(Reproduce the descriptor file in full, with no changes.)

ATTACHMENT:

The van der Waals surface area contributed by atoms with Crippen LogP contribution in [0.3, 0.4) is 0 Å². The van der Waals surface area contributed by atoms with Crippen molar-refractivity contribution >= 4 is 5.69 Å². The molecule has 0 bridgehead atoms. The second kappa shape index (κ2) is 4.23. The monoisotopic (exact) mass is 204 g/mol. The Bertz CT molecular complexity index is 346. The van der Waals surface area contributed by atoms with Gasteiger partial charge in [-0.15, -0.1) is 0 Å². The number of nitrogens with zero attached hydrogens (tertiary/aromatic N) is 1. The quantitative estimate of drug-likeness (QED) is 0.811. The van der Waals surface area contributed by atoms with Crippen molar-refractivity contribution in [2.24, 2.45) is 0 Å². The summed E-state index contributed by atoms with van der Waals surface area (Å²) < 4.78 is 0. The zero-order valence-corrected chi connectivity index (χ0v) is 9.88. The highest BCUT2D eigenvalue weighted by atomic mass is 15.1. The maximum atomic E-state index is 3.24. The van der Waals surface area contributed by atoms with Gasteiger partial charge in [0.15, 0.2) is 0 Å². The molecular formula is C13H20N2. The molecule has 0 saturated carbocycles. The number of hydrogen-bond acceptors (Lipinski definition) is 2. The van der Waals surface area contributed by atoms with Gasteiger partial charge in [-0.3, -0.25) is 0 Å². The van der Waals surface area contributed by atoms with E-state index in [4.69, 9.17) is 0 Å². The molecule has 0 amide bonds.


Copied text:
The van der Waals surface area contributed by atoms with Crippen LogP contribution in [0.3, 0.4) is 0 Å². The van der Waals surface area contributed by atoms with Crippen molar-refractivity contribution >= 4 is 5.69 Å². The molecule has 0 bridgehead atoms. The second kappa shape index (κ2) is 4.23. The monoisotopic (exact) mass is 204 g/mol. The Bertz CT molecular complexity index is 346. The van der Waals surface area contributed by atoms with Gasteiger partial charge in [-0.15, -0.1) is 0 Å². The number of nitrogens with zero attached hydrogens (tertiary/aromatic N) is 1. The quantitative estimate of drug-likeness (QED) is 0.811. The van der Waals surface area contributed by atoms with Crippen molar-refractivity contribution in [2.24, 2.45) is 0 Å². The summed E-state index contributed by atoms with van der Waals surface area (Å²) < 4.78 is 0. The zero-order valence-corrected chi connectivity index (χ0v) is 9.88. The highest BCUT2D eigenvalue weighted by atomic mass is 15.1. The maximum atomic E-state index is 3.24. The van der Waals surface area contributed by atoms with Gasteiger partial charge in [0.15, 0.2) is 0 Å². The molecular formula is C13H20N2. The molecule has 0 saturated carbocycles. The number of hydrogen-bond acceptors (Lipinski definition) is 2. The van der Waals surface area contributed by atoms with Gasteiger partial charge in [-0.3, -0.25) is 0 Å². The van der Waals surface area contributed by atoms with E-state index in [4.69, 9.17) is 0 Å². The molecule has 0 amide bonds.